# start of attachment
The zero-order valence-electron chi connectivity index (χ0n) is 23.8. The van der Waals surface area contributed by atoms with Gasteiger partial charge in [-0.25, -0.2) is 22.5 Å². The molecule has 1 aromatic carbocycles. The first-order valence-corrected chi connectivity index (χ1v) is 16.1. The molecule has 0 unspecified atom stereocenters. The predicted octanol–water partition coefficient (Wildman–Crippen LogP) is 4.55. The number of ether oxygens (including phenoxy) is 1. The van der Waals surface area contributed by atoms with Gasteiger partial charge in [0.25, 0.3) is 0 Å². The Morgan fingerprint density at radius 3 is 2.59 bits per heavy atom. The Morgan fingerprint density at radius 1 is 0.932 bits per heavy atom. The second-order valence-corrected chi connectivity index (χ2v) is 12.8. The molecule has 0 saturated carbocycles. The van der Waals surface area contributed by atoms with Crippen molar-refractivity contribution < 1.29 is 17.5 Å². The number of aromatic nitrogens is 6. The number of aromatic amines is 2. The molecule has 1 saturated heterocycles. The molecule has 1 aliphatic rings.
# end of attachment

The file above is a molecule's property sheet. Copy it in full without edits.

The zero-order valence-electron chi connectivity index (χ0n) is 23.8. The van der Waals surface area contributed by atoms with Gasteiger partial charge in [-0.25, -0.2) is 22.5 Å². The molecule has 1 aromatic carbocycles. The first-order valence-corrected chi connectivity index (χ1v) is 16.1. The molecule has 0 unspecified atom stereocenters. The predicted octanol–water partition coefficient (Wildman–Crippen LogP) is 4.55. The number of ether oxygens (including phenoxy) is 1. The van der Waals surface area contributed by atoms with Gasteiger partial charge in [0.25, 0.3) is 0 Å². The Morgan fingerprint density at radius 3 is 2.59 bits per heavy atom. The Morgan fingerprint density at radius 1 is 0.932 bits per heavy atom. The second-order valence-corrected chi connectivity index (χ2v) is 12.8. The molecule has 0 saturated carbocycles. The van der Waals surface area contributed by atoms with Crippen molar-refractivity contribution < 1.29 is 17.5 Å². The number of aromatic nitrogens is 6. The number of aromatic amines is 2. The molecule has 1 saturated heterocycles. The molecule has 1 aliphatic rings.